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Free wifi cafe culture begins to create friction

The Boston Globe [via Ars Technica] has an article about Cafe owners (and customers) beginning to change their views on the provision of free wifi.

This is of great interest to me because a) I love coffee and b) I love the cafe culture of San Francisco. Here in London there is little free wifi – and in such a dense capital cafe owners give little encouragement to stay beyond the bottom of your cup as they try to create churn. Hard seats, uncomfortable seats and loud music are examples of methods employed to this end.

Back to the US, The Globe cites the issue of free-loaders who don’t buy anything and either sit outside in their vehicles or even worse occupy a table in the cafe without the purchase of a beverage (caffeinated or otherwise).

Other issues raised by coffee houses include the off putting ‘sea of laptop screens’ and the breakdown of the social aspect of cafe culture as people concentrate on the contents of their screens and not the customers around them.

On the first point, that of free-loaders, I’m really not convinced. I’m actually surprised that more cafe’s don’t employ some method of authentication to weed out such cases. It could be anything from cycling the network password each day (with the current one written on a blackboard in the cafe) through to using something like NoCatAuth to manage users/challenge a code be entered.

And as for people sitting in a cafe without buying anything, that’s hardly a software issue. Pick ’em up, tell ’em it’s not on and kick ’em out… Simple.

But the social issues raised are of interest. I do think there is some mileage in the argument.

Here’s a photo from my Flickr of us in my favourite coffee shop in the world, Ritual Roasters. Check some more random photos from the place [1],[2],[3]… It’s a sea of laptops and not exactly the most social environment. In fact, despite the ambiance of the place, it’s atmosphere is only a notch above the horrid and skuzzy EasyEverything net cafes.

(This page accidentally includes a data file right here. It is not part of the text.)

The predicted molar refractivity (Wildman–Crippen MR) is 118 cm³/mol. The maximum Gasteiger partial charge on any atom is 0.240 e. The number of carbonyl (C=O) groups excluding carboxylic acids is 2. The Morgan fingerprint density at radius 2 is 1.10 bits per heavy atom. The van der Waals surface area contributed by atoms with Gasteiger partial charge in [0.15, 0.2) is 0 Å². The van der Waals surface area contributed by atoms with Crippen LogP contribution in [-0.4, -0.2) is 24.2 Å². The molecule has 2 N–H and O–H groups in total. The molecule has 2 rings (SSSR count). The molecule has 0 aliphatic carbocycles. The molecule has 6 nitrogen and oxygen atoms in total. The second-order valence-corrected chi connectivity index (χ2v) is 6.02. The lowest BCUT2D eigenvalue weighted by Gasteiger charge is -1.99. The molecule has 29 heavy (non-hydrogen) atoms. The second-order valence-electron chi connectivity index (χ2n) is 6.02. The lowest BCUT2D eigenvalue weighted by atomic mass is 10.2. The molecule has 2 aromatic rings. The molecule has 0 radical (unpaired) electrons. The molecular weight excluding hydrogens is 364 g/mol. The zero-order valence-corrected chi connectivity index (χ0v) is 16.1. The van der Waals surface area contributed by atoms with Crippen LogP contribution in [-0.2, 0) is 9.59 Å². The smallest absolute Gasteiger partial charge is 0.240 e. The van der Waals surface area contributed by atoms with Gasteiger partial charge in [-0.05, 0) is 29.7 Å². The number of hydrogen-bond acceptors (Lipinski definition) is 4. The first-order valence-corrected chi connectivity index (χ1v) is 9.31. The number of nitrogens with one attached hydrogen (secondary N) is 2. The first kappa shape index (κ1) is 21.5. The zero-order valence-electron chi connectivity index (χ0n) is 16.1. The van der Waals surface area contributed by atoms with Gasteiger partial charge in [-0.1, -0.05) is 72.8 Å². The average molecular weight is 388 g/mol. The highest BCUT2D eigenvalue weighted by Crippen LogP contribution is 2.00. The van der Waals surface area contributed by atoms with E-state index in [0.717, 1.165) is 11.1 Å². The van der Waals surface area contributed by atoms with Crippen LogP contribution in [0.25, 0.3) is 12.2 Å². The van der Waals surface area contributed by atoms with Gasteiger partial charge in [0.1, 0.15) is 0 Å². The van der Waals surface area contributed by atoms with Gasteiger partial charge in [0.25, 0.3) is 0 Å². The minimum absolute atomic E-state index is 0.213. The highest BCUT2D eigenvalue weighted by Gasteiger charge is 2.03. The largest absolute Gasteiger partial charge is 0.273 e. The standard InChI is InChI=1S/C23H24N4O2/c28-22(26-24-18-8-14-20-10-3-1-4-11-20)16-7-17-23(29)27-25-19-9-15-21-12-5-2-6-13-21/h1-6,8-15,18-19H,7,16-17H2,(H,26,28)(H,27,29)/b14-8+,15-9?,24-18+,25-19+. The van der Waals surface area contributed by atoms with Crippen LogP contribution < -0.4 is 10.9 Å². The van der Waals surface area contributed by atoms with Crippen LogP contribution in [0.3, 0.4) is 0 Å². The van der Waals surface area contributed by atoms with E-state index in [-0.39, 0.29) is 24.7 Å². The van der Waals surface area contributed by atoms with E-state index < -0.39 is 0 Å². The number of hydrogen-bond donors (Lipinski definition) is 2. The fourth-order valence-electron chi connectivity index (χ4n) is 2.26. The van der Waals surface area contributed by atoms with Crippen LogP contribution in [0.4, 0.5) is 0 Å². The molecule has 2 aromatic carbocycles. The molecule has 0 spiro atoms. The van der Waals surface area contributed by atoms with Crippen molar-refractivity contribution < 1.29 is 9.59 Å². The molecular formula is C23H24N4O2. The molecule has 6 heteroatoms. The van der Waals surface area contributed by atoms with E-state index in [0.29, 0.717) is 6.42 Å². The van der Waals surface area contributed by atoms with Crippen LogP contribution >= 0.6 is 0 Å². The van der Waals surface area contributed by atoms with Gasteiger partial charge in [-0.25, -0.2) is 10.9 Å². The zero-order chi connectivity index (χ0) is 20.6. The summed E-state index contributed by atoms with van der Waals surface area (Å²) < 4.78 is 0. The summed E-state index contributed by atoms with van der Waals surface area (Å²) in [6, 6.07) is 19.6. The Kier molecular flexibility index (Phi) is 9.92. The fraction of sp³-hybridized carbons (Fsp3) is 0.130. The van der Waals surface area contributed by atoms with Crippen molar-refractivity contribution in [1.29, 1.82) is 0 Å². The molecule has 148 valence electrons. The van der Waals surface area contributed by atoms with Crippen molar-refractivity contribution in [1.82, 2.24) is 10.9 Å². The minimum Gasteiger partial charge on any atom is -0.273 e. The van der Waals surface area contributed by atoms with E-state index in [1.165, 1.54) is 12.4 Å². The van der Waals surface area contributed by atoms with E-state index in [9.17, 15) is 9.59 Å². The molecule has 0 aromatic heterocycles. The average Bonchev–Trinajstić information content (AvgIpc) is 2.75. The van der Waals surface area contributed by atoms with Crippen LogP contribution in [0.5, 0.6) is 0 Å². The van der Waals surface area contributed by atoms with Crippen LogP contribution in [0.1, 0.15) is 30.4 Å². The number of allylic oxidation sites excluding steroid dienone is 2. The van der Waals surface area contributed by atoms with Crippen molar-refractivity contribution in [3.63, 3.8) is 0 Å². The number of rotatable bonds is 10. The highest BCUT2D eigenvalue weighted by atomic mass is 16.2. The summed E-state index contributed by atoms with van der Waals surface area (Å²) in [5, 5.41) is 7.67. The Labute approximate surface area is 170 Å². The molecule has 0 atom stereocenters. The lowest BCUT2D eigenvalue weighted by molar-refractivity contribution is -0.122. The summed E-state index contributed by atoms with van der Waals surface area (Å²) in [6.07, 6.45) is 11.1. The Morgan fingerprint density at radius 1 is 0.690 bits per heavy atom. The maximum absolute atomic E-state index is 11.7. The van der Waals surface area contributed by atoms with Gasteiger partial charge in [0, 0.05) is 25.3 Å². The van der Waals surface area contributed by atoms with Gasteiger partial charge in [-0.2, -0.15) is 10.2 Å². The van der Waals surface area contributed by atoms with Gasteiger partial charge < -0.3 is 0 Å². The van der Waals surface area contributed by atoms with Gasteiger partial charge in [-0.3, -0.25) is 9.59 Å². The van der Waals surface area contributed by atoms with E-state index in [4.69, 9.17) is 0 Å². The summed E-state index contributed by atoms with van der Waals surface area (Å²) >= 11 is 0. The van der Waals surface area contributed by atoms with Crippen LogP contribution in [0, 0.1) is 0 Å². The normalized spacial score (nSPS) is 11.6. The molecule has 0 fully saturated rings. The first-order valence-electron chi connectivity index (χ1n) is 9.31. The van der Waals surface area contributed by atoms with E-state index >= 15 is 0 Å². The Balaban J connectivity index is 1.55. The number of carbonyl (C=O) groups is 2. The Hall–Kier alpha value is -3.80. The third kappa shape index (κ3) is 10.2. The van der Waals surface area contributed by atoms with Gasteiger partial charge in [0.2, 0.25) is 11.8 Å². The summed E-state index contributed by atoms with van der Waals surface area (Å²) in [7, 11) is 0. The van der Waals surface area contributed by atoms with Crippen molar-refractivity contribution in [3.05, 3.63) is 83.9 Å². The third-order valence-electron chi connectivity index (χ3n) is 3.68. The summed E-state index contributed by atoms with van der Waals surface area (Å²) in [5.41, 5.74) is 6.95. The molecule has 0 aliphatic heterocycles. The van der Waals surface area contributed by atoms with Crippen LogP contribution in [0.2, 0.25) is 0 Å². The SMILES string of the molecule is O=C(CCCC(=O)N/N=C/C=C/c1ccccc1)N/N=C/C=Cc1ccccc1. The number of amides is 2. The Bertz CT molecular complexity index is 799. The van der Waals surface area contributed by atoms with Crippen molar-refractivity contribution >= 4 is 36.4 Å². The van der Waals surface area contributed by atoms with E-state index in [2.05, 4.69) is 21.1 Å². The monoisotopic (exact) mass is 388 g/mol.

I guess it depends on what you want from your local cafe, but I can see why those who choose not to use cafes as mobile offices might be peeved.

Students, the self-employed, etc want a cheap place to work, with some level of interaction above sitting in an empty living room or office cubical.

It sounds to me like Chris’s Teh Space cooperative shared working space idea is a candidate answer to this, and should really be rolled out to more areas.

UPDATE: Tara Hunt reports lack of free wifi in coffee shops in Calgary, AB.

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  1. If your own your own then I think fine, coffee shop and wifi is a good thing. Cant think of anything worse than going to a coffee shop with my other half whilst we both (or one of us) puters away – my life (and i expect a lot of peoples) is filled with computers 24/7 so the chance to steal away some time to relax, have a drink and spend some time with someone is nice.

    Supply and Demand..
    Maybe wifi in London isn’t so huge since the demand isnt huge. We dont have a coffee shop culture (much of one anyway) and the idea of using your laptop whilst having a drink hasnt caught on yet. I’d also summise that the ratio of people owning a laptop in London versus the bay area is very different..

  2. Same over here in Brussels (Belgium). There are maybe 4 or 5 cafes that have installed Wifi for customers, a dozen where you can hitch onto some neighbour’s open Wifi and that’s about it. Most bar owners I talk about it are 1) afraid of the sea of screens, 2) afraid of Wifi trolls (sit next door and download Bittorrent all the time), 3) afraid of the technical challenges. I thought FON might be a way to resolve that, but I’m not too sure they will popular enough.

    The only alternative we have is Telenet/Skynet at outrageous prices (e.g. 20 euro/day ).

  3. Noel Noel

    I have to hold my hand up as one of those people who ventures up the road to sit in my local coffee shop and work from there (I do buy lots of coffee). I am starting a company so have no office except my cellar at home, and there is only so much time i can spend there before I go M@d… so please don’t gang up on us home workers for wanting some social interaction whilst working… I have started to make friends with the staff and fellow home workers and even some of the regular mums and pentioners as well… so I am making an effort to “fit in” and be a responcible coffee client :^) Honest…

  4. I’m American, but in Brussels, Belgium, for several months. When I inquired at a local coffee shop–Cafe’ Belga–about whether they had considered offering customers wifi, I received a rather abrupt, “because we don’t want you here.” I confess, I was speechless! Where I am from–Portland, Oregon–we have coffee and free wifi on every corner! It is a no-brainer!

    Very surprised to find that Europe is so “un-hip!”

    In response to James’ post, I wonder if he has checked out ClearWire? I’m not here long enough to have it make sense for me, but the concept sounds great! WIFI “to go!”

  5. aisha aisha

    I have to empathise with Noel’s comment…. I also work from home and often find that I have to work from a coffee shop (for my own sanity), and sometimes struggle with the whole free wif-fi issue. It seems to be becoming more common practice for coffee shops in London to have free wifi, especially independant coffee shops as they are trying to compete with the big global giants.

  6. Great post!

    I’m wondering whether internet is more expensive in the U.K. than in the U.S. for the coffee shop owner.

    I for one am a wifi coffee shop fan. 🙂

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